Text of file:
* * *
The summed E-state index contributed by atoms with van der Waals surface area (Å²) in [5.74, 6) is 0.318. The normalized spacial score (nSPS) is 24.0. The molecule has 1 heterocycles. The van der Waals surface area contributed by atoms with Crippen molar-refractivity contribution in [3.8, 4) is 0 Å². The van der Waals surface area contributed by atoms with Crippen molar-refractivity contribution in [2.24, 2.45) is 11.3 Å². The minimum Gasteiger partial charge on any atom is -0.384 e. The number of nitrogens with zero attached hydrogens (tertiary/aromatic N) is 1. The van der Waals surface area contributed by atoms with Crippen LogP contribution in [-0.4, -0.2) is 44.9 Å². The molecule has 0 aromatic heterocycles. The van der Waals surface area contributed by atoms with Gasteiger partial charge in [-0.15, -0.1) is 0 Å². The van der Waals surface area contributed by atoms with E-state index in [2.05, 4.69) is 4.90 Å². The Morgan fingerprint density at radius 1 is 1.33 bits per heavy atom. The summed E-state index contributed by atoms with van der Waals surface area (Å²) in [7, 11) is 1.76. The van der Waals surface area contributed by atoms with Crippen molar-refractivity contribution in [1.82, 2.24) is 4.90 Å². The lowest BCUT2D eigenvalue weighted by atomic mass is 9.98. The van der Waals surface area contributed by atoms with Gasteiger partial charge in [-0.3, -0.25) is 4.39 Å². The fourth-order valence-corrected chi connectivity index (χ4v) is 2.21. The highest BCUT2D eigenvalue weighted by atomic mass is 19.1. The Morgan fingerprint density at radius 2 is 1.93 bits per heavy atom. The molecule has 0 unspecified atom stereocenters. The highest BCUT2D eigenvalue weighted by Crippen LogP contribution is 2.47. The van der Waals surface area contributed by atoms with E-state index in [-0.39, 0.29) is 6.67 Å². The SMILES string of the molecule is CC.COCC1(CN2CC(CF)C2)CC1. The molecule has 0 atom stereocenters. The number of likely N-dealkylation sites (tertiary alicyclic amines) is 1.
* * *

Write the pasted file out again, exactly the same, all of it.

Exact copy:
The summed E-state index contributed by atoms with van der Waals surface area (Å²) in [5.74, 6) is 0.318. The normalized spacial score (nSPS) is 24.0. The molecule has 1 heterocycles. The van der Waals surface area contributed by atoms with Crippen molar-refractivity contribution in [3.8, 4) is 0 Å². The van der Waals surface area contributed by atoms with Crippen molar-refractivity contribution in [2.24, 2.45) is 11.3 Å². The minimum Gasteiger partial charge on any atom is -0.384 e. The number of nitrogens with zero attached hydrogens (tertiary/aromatic N) is 1. The van der Waals surface area contributed by atoms with Crippen LogP contribution in [-0.4, -0.2) is 44.9 Å². The molecule has 0 aromatic heterocycles. The van der Waals surface area contributed by atoms with Gasteiger partial charge in [-0.15, -0.1) is 0 Å². The van der Waals surface area contributed by atoms with E-state index in [2.05, 4.69) is 4.90 Å². The Morgan fingerprint density at radius 1 is 1.33 bits per heavy atom. The summed E-state index contributed by atoms with van der Waals surface area (Å²) in [7, 11) is 1.76. The van der Waals surface area contributed by atoms with Crippen molar-refractivity contribution in [1.82, 2.24) is 4.90 Å². The lowest BCUT2D eigenvalue weighted by atomic mass is 9.98. The van der Waals surface area contributed by atoms with Gasteiger partial charge in [-0.3, -0.25) is 4.39 Å². The fourth-order valence-corrected chi connectivity index (χ4v) is 2.21. The highest BCUT2D eigenvalue weighted by atomic mass is 19.1. The Morgan fingerprint density at radius 2 is 1.93 bits per heavy atom. The molecule has 0 unspecified atom stereocenters. The highest BCUT2D eigenvalue weighted by Crippen LogP contribution is 2.47. The van der Waals surface area contributed by atoms with E-state index in [-0.39, 0.29) is 6.67 Å². The SMILES string of the molecule is CC.COCC1(CN2CC(CF)C2)CC1. The molecule has 0 atom stereocenters. The number of likely N-dealkylation sites (tertiary alicyclic amines) is 1.